I have just buried my cat – my friend for the past 15 years. I’ve been consoling myself with the rationalization that Whitey had lived a long life and was loved by the entire family. But that brings little solace. Nothing can make up for the little, less than a pound ball of white fluff that found his way through the pet door early one fall evening. I had come downstairs and was surprised at our new pet who was intently watching the post-season ball game on the television. My son was immediately taken with this feisty bundle of energy and proclaimed his name to be Whitey – his buddy. And buddy he was. For many nights, the only thing that kept my son ‘safe’ in his dark bedroom was knowing that Whitey was sleeping at the foot of his bed. Whitey grew and grew into a playful friend for his people and a terror for Fifi, the family cat quite unwilling to give up her space in the hierarchy of the Feldman household. Fifi had lived outdoors for many years being out of reach of the ignorant hound dogs that moved with us from California. She was okay hanging out in the workshop and patting our heads with a soft paw as we passed by her perch atop the platform that held the lights over the spring planting table. With the hound dogs gone, Fifi was ready to claim her indoor seniority which kept she and Whitey at odds. Many a summer afternoon was punctuated with the sound then sight of cat screeching and streaking across the old orchard; Whitey’s white fluff – a noisy blur on wheels followed by Fifi’s silent, gray tabby fury. The tables turned as Whitey gained weight and the flash of colors traded places; Fifi first then Whitey on the chase. But always, it was Whitey doing the screeching. I have many pictures that speak to the presence of Whitey in the household; there’s one of him being held still in front of vegetables from the garden to show just how tiny he was. The picture that best does this is one of him asleep in the pumpkin patch dwarfed by two medium sized pumpkins. Christmas pictures abound with my nine-year-old son, his new skis and Whitey curled up, sleeping inside a bag of ribbons.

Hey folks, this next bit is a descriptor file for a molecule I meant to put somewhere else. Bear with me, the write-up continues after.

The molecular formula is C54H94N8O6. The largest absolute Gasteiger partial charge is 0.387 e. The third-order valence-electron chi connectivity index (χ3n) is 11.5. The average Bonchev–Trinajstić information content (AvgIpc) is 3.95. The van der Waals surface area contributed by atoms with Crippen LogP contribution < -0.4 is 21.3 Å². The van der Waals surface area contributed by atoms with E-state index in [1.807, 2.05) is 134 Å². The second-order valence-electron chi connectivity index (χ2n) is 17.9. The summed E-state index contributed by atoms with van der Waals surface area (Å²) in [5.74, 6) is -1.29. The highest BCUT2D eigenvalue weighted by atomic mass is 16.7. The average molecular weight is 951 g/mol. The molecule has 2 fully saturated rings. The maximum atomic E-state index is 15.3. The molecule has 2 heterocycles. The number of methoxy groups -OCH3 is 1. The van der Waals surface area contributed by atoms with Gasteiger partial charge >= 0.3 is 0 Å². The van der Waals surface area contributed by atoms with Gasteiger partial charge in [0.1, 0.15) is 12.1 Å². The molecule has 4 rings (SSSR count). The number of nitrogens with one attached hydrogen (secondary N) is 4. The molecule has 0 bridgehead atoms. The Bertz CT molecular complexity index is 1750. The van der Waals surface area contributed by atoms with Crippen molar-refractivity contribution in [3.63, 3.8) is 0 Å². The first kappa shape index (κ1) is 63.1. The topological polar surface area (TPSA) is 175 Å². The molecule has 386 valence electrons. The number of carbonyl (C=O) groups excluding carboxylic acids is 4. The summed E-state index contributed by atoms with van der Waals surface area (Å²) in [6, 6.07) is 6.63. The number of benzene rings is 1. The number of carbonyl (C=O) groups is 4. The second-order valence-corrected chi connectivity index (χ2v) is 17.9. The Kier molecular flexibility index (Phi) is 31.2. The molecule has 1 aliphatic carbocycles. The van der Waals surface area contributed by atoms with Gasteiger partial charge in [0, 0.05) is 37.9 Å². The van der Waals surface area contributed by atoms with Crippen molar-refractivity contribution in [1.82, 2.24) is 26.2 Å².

It seems you can take the cat out of the wild but not the other way around for Whitey was wild with size and attitude. He came to tolerate Fifi but not the many cats who would show up uninvited. The dairy farm down the road seemed to burst at the seams with new kitties that, by the fall, would find their way here, one half mile down the road. Many times Whitey would appear for his morning milk, ears spliced and head gouged from victorious combat. He was a fighter and neutering him made little difference. He got bigger but that only served to make him even more the pugilist with other cats. It wasn’t long before a neutered Whitey hit the 15-pound mark and seemed to celebrate by taking the days off – preferring to sleep. Making the beds became a special hassle as he refused to move even after shaking the corner of the mattress, something that would have sent a more unsettled cat packing. But not Whitey. If the beds were to be made, Whitey had to be picked up and moved to some other equally comfy place. In late January 2001, Whitey did get up long enough to leave home – for six months! I thought maybe it was because of Cookie, the sweet dog we acquired from the animal shelter (Cookie had taken his place at the foot of my son’s bed). But, more likely he was on his night rambles and remained in the neighbor’s dairy barn – stuck there by the heavy snows that had fallen for two days straight. We were heartsick thinking he must have been caught by a Goodyear or Michelin; traffic had claimed many of the cats that had found us over the years. Imagine the surprise when the neighbor called to ask if we were missing a skinny white cat who seemed fairly happy to live off the milk from dairy cows and the plentiful barn mice. Well, Whitey came back – got sassier and fatter – refusing to help rid the garage of the field mice that had threatened to overrun it. It wasn’t long before our fairly calm housecat tipped the scale at 20 pounds. He ruled the roost by sheer presence and even the two new cats that had found their way to the back door didn’t threaten his position. And his position was anywhere he wanted to be – as long as it was in the sun in winter and in the shade in summer. Like an aging fighter, Whitey found comfort in shadowboxing; reaching out with a non-threatening paw as the other younger cats happened to cross his path. By the time he was 12 he had acquired a rocking horse gait as he descended the stairs – the first clue that his vertebrae above his tailbone was fusing in arthritic stiffness. Whitey’s movement wasn’t truly compromised until a year ago when our vet showed the X-rays. I bought him a new, larger pet bed and moved him around the house and yard – following the sun in winter and the shade in summer. In spite of this, all the glucosomine and prednisone in the world couldn’t stave off the inevitable. And Whitey must have known when he took off for two days moving further from the house than he had in many, many weeks. His first day gone was close to 100 degrees followed by a day of rain – prime weather for the flesh-eating pests that burrow into any damp skin that can’t be reached by a more fastidious cat-tongue. He was found across the road, next to the barn – his hindquarters bald and dark with necrotic tissue. Whitey’s once beautiful, pristine coat was a weak and deathly gray even as his cries were strong with a desire to live. The vet worked feverishly to accommodate, gently shaving his dead fur that fell to the floor in clusters clotted with baby maggots. I watched, crying as the vet began flushing out the fly larvae that seemed to multiply as we stood there. At the sight of his exposed spine I knew that Whitey had lost this fight – and we had lost our friend.